The week before Christmas brought another hard-fought deal to prevent a strike hitting California’s public universities.
California State University and its faculty association have tentatively agreed on a new contract, thwarting a possible work stoppage after 20 months of negotiations. The deal includes a general 4% raise retroactive to July 1, 2021, another 4% bump on July 1, 2022, plus a $3,500 COVID bonus in recognition of the colossal upheaval to instruction as classes moved online in the 2020-21 school year.
The raises and bonus match what was being sought by the California Faculty Association, which represents 29,000 professors, lecturers, counselors and others, including some athletic coaches. The CSU administration had previously offered only 2%, and the two sides had been so far apart that they went to a more severe stage of state mediation, Mikhail says.
Things were looking so dire that union leaders were telling members to start warning students of a possible walkout and class cancellations in the spring term at CSU, the nation’s largest public university system with nearly 500,000 students. CFA leaders credited the deal to activism by faculty, including petitions presented to campus presidents in early November and a Nov. 9 rally at the CSU trustees meeting.
Charles Toombs, CFA president, said: “Our new contract was made possible because faculty members were united in demanding our rights, respect, and justice.”
The agreement is subject to a ratification vote by CFA members and approval from the CSU board of trustees.
It follows a series of other labor agreements:
- On Dec. 8, the University of California recognized a union of 17,000 student researchers and staved off a labor disruption that would have significantly imperiled $5 billion in research funding.
- On Nov. 17, the UC system struck a last-ditch deal with its lecturers union, ending a years-long impasse that could have cancelled classes for one-third of undergraduates.
The settlements show that the ivory tower isn’t immune from the increase in worker activism during the COVID-19 pandemic — think “Striketober” and the “Great Resignation” — and the historic power of organized labor in California.
I thought education was gonna be free?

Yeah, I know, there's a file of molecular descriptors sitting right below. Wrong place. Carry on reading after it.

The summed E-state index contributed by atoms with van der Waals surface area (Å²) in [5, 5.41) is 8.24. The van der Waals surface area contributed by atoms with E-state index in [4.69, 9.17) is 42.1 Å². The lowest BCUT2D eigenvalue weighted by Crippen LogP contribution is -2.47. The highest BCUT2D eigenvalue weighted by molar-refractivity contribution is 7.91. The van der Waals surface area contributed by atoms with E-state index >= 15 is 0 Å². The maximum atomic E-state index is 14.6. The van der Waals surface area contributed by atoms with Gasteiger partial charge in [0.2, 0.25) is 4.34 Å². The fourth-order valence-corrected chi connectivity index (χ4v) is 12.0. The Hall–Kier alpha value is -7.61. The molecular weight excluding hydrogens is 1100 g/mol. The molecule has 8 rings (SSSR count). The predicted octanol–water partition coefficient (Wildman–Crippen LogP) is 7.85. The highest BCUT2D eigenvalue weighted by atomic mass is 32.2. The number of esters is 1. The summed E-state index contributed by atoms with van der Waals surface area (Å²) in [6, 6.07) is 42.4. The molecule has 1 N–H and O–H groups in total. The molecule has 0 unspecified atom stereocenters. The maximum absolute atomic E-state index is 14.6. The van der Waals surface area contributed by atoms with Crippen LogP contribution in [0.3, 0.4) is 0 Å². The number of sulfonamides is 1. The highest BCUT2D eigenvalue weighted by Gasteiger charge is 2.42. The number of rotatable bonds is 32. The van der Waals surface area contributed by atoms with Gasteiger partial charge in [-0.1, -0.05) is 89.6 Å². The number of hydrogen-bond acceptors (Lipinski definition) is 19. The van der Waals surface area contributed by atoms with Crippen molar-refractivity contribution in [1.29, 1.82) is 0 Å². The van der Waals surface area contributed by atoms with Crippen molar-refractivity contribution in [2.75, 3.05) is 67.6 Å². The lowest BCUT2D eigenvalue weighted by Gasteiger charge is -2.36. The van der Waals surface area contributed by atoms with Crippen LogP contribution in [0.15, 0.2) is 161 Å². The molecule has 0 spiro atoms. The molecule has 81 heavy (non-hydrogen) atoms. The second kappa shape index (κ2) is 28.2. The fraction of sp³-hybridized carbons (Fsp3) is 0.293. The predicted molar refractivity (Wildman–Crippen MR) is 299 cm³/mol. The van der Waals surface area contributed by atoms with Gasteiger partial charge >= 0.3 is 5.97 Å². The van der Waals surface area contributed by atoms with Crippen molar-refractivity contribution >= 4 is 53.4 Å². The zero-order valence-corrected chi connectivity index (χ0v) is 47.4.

What about the Students?
Govt Backed Loans have been a Major Success for Higher Education Bureaucracies
and a Major Failure for Students.
Higher Education Administration Bloat and Tuition Inflation (due to Govt backed loans) .
The Govt/Feds should NOT be in the Loan Business at all…
That was the start of tuition inflation, administration bloat and the unions were not blameless in taking advantage of students…
The University or College should be required to “Take the Risk” & provide Financial Aid or Loans..
That would ensure Students are “Educated” properly on how to pay it back.
Take California State University system as a prime example.
———— U.S. Colleges: Where Does The Money Go? (Forbes Feb2017) —————
A study found the
“CSU system had 11,614 full-time faculty in 1973, and 12,019 in 2008. (a 3.5% increase)
During that same time period, ADMINISTRATORS Grew
from 3,800 to 12,183 (a 221% increase),
ending up with More Administrators than Faculty.
It has only gotten worse since 2008.”
“At some point, the trustees of colleges might want to step in and clean things up.
Probably, this will not happen until the Student-Loan Money STOPS Flowing..
When that time comes, they might discover that they actually have a nice little college, underneath that Stinking Pile of Administrative Waste & Corruption.”
————–U.S. Colleges: Where Does The Money Go? (Forbes Feb2017) ————
I think if I had collage age kid’s I would be sending them the University of Bangalore School of Engineering rather than wasting money in the UC-CRT, Communist Retro Training.
OF COURSE Cal State and the union reached a deal! Why wouldn’t they?
The school is ‘negotiating’ with taxpayers money, not with it’s own money. Whatever it hands over to union members has been extracted by force from productive workers, and now it’s being given to unions with a wink and a nod as if there was any real negotiating in this Kabuki play.
They have a cozy racket going, don’t they?
(By “racket,” I mean as a scheme to defraud the taxpaying public.)
And: “…a $3,500 COVID bonus in recognition of the colossal upheaval to instruction as classes moved online in the 2020-21 school year.”
Question: How many private employers — including employers negotiating with a labor union — have handed out a $3,500 bonus for the ‘severe upheaval’ that the gov’t created in response to this flu-like virus?
Another question: Does the current, or any former University/union contract have language regarding what happens if/when classes are moved online?
Why, exactly, is moving classes online a “collossal upheaval”? It looks like these teachers are being given an exemption from having to commute to class. Now they can lay about their houses and broadcast their classes. Where is the “collossal upheaval”?
Given the choice, which would they prefer? To have to go to work? Or to pretend to work from home? How is that a “collossal upheaval”?
More to the point, given the choice of going to work, or ‘working’ from home… which choice would the readers here think they would choose?
Inflation for last year was 1.6%. Faculty are getting a 0% raise, just the pathetic one-time payment.
Inflation for this year has been 7%. Faculty are getting a 4% raise.
You do the math.